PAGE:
As described in greater detail below, the I/O controller 134 is configured or otherwise adapted to operate with a specific I/O device 136. The I/O controller 134 is operatively connected to the I/O device 136 by way of a data line 150. The term “data line” is used herein to encompass different methods of transferring data. These methods include, but are not limited to, physical conductors arranged in serial and parallel configurations, optical transceivers, and radio frequency transceivers. An I/O bus 152 electrically connects the I/O controller 134 to the memory device 138. The I/O bus 152 and its associated components may, as a non-limiting example, be configured as a conventional peripheral component interconnect (PCI) bus having a plurality of data lines associated therewith. It should be noted that several I/O devices, not shown, may be operatively connected to the I/O bus 152. As is also shown in FIG. 3, the driver 126 of the software section 110 may communicate with the I/O controller 134. For example, the driver 126 may communicate with and program the I/O controller via standard protocols. It should also be noted that the I/O bus 152 described herein is for illustration purposes and that other I/O buses may be used herein. For example, a serial I/O bus may be used in place of the parallel I/O bus described herein.

The I/O bus 152 may have a plurality of data lines associated therewith. The data lines may serve to transmit memory addresses in addition to data and other information used in data transfer protocols to devices operatively associated with or connected to the I/O bus 152. The I/O bus 152 provides for the transfer of data between the memory device 138 and other devices within the computer system 100, including the I/O device 136. In summary, data is transferred in a conventional manner by providing an address and data on the data lines. The address information determines the location within the memory device 138 from where data is originating or where data is to be directed. The data is transmitted either from a device to a memory location or from a memory location to a device.

As briefly described above, the memory device 138 is described herein as having two components, memory pages 139 and an MMU 140. It is to be noted that the memory device 138 described herein is for illustration purposes and that the memory device 138 may have other components associated therewith. It should be noted that the functions of the MMU 140 may actually be incorporated into the CPU 142. Memory allocation within the memory device 138 is managed by the MMU 140 and mapped to the memory pages 139. More specifically, the MMU 140 is shown as having a plurality of memory units 160 that are mapped to corresponding pages 139, wherein the pages 139 are representative of portions of the memory that physically store data. The memory units 160 may be assigned privilege levels 166 by the MMU 140. More specifically, each of the memory units 160 may be assigned one of a plurality of privilege levels 166, which correspond to the privilege levels 116 previously described with reference to the privilege levels 116 in the software section 110. The privilege levels 166 are used to determine which code within the software section 110 of the computer system 100 has access to specific portions of memory. More specifically, the privilege levels 166 are used to determine which code may access specific memory pages 139. Accordingly, as described in greater detail below, the use of the privilege levels 166 may serve to prevent unauthorized code from accessing secured memory locations and, thus, secured data.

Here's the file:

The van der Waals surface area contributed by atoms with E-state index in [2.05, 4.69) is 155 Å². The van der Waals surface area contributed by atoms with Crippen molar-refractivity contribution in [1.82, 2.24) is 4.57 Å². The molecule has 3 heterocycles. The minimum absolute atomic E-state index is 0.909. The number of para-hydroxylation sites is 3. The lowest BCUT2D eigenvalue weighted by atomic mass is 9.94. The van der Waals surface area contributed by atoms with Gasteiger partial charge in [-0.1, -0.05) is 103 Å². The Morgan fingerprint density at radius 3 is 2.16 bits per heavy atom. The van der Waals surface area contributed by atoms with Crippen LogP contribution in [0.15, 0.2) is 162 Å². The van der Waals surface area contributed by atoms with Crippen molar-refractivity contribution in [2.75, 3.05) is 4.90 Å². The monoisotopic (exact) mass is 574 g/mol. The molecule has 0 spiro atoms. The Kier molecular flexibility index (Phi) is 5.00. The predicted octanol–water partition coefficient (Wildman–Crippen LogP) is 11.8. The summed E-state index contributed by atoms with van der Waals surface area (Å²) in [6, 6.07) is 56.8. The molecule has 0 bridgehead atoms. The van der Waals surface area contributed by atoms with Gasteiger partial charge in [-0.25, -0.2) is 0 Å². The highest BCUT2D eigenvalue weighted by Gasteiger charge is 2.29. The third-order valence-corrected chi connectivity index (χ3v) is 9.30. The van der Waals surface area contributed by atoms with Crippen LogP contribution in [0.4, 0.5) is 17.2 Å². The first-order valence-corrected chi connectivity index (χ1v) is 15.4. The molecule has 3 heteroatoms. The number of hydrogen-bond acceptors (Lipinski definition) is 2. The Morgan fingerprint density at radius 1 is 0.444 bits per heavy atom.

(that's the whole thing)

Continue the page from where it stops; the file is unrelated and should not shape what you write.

In the embodiment of the computer system 100 described herein, applications and other programs running in privilege level three (the end user applications 124) have access solely to memory pages 139 assigned to the third privilege level by the MMU 140. These memory pages 139 are referenced with the number “3” (i.e., 172) in the memory pages 139 and the MMU 140. Applications running in privilege level three have no access to any other memory pages. Code running in privilege level two (the operating system image(s) 122) has access to memory pages 139 assigned to the second or the third privilege levels by the MMU 140. These memory pages 139 referenced with either “2” or “3” (i.e., 172, 184) in the memory pages 139 and the MMU 140. Code running in privilege level one (the secure platform global services 120) have access to memory pages 139 assigned to the first, second, or third privilege levels by the MMU 140. These memory pages 139 are referenced with either “1,” “2,” or “3” (i.e., 172, 184, 176) in the memory pages 139 and the MMU 140. Code running in the privilege level zero of the secure platform kernel 118 may have access to all the memory pages 139 (i.e., 172, 184, 176, 180). It should be noted that only the code running in privilege level zero have access to memory pages 139 assigned to the zero privilege level by the MMU 140.